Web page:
Safety: UNC will have to replace two starters in Matt Merletti, Charles Brown and Jonathan Smith, so this position will have to be rebuilt for the future.
Defensive back: This should be the main priority in this class. The Cavaliers will lose four DBs, including two starting safeties in Rodney McCleod and Corey Mosley, and standout cornerback Chase Minnifield. They’ll also miss Dom Joseph, who came in for the nickel packages. Demetrious Nicholson, who started as a true freshman last year, is suddenly the veteran of the group.
Offensive line: The Hoos will have to replace their starting center and left guard. Redshirt freshman center Cody Wallace could get a promotion, and sophomore right guard Luke Bowanko started in the bowl game. They’ve got some big bodies waiting in the wings, but they’ll have some questions to answer here this spring.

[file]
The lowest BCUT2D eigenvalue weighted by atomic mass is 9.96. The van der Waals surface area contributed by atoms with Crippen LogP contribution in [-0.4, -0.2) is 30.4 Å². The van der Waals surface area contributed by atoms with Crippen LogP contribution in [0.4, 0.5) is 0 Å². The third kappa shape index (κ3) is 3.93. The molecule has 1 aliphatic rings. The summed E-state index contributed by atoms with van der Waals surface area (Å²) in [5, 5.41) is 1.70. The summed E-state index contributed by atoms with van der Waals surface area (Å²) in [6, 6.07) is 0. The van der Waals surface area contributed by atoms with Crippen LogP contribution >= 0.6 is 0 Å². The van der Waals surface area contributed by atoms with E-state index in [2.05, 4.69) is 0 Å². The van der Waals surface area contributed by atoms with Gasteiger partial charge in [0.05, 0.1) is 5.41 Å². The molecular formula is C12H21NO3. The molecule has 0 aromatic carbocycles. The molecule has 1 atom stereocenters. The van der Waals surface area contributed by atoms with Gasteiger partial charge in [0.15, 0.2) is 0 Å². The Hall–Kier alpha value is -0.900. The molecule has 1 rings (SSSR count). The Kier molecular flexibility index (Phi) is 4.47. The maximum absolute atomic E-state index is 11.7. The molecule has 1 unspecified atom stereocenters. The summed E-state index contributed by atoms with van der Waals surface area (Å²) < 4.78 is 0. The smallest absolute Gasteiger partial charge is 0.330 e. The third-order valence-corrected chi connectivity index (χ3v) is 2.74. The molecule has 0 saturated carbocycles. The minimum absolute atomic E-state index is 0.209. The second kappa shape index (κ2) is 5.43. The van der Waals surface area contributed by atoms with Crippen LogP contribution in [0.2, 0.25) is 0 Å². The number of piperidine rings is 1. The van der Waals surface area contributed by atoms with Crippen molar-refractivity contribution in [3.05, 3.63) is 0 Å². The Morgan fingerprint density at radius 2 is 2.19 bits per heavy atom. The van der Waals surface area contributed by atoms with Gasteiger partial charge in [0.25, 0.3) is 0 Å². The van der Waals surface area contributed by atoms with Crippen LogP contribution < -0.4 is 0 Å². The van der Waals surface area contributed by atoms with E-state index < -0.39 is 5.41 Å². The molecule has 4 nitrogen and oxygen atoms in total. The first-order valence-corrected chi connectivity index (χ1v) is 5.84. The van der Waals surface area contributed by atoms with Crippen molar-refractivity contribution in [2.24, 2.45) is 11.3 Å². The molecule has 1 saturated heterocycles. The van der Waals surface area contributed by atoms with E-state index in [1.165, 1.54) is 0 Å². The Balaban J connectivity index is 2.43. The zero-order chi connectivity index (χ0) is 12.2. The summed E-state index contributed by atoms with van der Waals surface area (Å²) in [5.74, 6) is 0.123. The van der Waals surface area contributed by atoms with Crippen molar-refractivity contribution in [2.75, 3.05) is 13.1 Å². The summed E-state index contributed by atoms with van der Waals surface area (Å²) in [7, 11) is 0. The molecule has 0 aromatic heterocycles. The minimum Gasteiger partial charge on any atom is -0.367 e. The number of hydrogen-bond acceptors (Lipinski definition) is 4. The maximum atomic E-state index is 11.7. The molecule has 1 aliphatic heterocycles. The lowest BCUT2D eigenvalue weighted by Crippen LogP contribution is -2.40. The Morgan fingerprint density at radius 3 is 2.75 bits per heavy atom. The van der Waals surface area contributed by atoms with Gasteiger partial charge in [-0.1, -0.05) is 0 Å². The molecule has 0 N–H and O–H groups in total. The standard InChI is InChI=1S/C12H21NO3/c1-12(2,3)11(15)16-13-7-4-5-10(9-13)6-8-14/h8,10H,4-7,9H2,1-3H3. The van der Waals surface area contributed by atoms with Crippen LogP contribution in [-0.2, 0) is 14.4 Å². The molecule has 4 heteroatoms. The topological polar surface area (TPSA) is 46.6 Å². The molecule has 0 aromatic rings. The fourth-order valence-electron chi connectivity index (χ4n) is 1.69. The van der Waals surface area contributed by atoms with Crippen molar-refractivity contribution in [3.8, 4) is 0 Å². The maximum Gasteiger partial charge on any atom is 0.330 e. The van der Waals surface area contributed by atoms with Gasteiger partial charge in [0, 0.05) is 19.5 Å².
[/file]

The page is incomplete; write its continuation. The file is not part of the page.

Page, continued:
Kickers: This position needs to be rebuilt, as the Cavaliers lose Robert Randolph, who finished sixth all time in scoring at UVa, kickoff specialist Chris Hinkebein, and four-year punter Jimmy Howell. The position is wide open heading into the spring.
Running back: This one is a no-brainer, as the Hokies have lost four players here in the past two years. David Wilson and his backup, Josh Oglesby, were the latest to depart, and Tony Gregory just had ACL surgery and is out for the spring. The staff likes Michael Holmes, who redshirted last year, and J.C. Coleman enrolled last week.